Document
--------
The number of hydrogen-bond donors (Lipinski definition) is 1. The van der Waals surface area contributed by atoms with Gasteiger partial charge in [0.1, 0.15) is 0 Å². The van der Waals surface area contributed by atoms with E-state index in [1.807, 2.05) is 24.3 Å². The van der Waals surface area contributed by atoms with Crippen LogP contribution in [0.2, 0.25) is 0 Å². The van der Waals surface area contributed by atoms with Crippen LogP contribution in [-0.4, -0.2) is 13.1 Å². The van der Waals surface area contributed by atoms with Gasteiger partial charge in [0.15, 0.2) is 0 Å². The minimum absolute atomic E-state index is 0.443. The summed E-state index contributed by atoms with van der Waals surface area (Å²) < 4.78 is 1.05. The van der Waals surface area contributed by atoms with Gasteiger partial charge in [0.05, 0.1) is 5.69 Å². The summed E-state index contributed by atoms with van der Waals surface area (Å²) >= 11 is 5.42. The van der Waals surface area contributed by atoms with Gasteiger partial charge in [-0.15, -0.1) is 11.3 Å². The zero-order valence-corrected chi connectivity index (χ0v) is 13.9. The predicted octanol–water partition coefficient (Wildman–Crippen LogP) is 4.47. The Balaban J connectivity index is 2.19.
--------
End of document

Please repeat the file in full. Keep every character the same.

The number of hydrogen-bond donors (Lipinski definition) is 1. The van der Waals surface area contributed by atoms with Gasteiger partial charge in [0.1, 0.15) is 0 Å². The van der Waals surface area contributed by atoms with E-state index in [1.807, 2.05) is 24.3 Å². The van der Waals surface area contributed by atoms with Crippen LogP contribution in [0.2, 0.25) is 0 Å². The van der Waals surface area contributed by atoms with Crippen LogP contribution in [-0.4, -0.2) is 13.1 Å². The van der Waals surface area contributed by atoms with Gasteiger partial charge in [0.15, 0.2) is 0 Å². The minimum absolute atomic E-state index is 0.443. The summed E-state index contributed by atoms with van der Waals surface area (Å²) < 4.78 is 1.05. The van der Waals surface area contributed by atoms with Gasteiger partial charge in [0.05, 0.1) is 5.69 Å². The summed E-state index contributed by atoms with van der Waals surface area (Å²) >= 11 is 5.42. The van der Waals surface area contributed by atoms with Gasteiger partial charge in [-0.15, -0.1) is 11.3 Å². The zero-order valence-corrected chi connectivity index (χ0v) is 13.9. The predicted octanol–water partition coefficient (Wildman–Crippen LogP) is 4.47. The Balaban J connectivity index is 2.19.